world. The ESV-CE is now a resource for bishops and it is being used in the Lectionary
in several countries. The Lectionary must correspond with the Vatican’s translation rules
and the ESV-CE is compliant with those.
Inclusive language translation became very popular in the 1980s and 1990s, but it was
not uncontroversial at that time. Indeed, it was the central issue in many translation
controversies, both in the Protestant and Catholic realm. Proponents of inclusive
language translation desire to translate male terms–like father, brother, master, king, man,
men, mankind–in a way that opens their meaning up to be received by a female audience.
This is a laudable pastoral aspiration. However, when the meaning of passages is
substantially altered or restricted by such a translation method, the sense of the original text in all its complexity can be lost. The Vatican’s document on translation (Liturgiam
authenticam, 2001) says of inclusive language translation: “it may not be possible to
employ different words in the translations themselves without detriment to the precise
intended meaning of the text, the correlation of its various words or expressions, or its
aesthetic qualities.” Whenever you translate, you leave behind some meaning that cannot
be fully transferred to another language. This is usually seen as a difficulty to be
overcome, but inclusive translation style leaves some meaning behind on purpose. The
different views—either toward inclusive language or away from it—essentially constitute
competing visions of accuracy in translation. Should the resulting translation be accurate
to the concerns of the audience or should it be as close to the original language as
possible? Different translations trend in different directions on this point.
My favorite chapter in your new book is chapter 9, where you argue that what makes the ESV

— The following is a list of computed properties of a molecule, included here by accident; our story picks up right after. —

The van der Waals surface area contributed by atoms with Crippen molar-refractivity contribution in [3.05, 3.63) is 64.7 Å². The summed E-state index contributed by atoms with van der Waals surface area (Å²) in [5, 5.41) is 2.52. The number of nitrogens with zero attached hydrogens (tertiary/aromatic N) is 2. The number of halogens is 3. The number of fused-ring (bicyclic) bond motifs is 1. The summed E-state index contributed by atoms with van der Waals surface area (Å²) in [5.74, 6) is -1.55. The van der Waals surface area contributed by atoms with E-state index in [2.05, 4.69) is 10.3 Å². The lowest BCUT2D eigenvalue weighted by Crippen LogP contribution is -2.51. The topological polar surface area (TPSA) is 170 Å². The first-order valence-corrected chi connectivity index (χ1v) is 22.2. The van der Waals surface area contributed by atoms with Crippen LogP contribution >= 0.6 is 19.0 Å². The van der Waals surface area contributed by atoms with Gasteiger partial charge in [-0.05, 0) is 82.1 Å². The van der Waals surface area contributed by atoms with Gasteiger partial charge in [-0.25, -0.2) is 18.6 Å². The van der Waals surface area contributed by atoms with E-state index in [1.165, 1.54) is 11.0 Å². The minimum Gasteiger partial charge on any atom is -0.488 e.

(and ESVCE) distinctive among most modern translations is that it is a Christian translation by
design. Could you explain what you mean by this and why Catholics should prefer a more
intentionally Christian translation to one that is not intentionally so?
The ESV translators were aware that their translation would be employed in church
settings. It would be proclaimed aloud, so it needed to read smoothly. It would be used
for prayer, so it had to preserve the form of traditional prayers like the “Our Father” and
some of the Psalms. They were also attentive to the fact that the New Testament often
quotes the Old Testament. In many translations, the NT quotes of the OT do not match,
because the two testaments were translated by different sub-committees with different
priorities. But the ESV, which had just one Translation Oversight Committee deliberately
renders NT quotations of the OT in a way that matches. This practice allows the Bible
reader to more easily see how the New Testament is using the Old and to recognize
quotations when they appear. To me, this practice gives the ESV-CE a more cohesive
sense than many translations.
The ESV-CE also does a few things that are more subtle, like capitalizing references to
Christ, selecting textual variants that lean in favor of the divinity of Christ. My favorite
example is in the Letter of Jude 1:5, where the ESV reads “…that Jesus, who saved a
people out of the land of Egypt” rather than “he who saved a people” (RSV) or “the Lord,
who once saved” (NRSV). The name of Jesus is widely attested in many important
manuscripts (such as Alexandrinus and Vaticanus) and it is included in the latest edition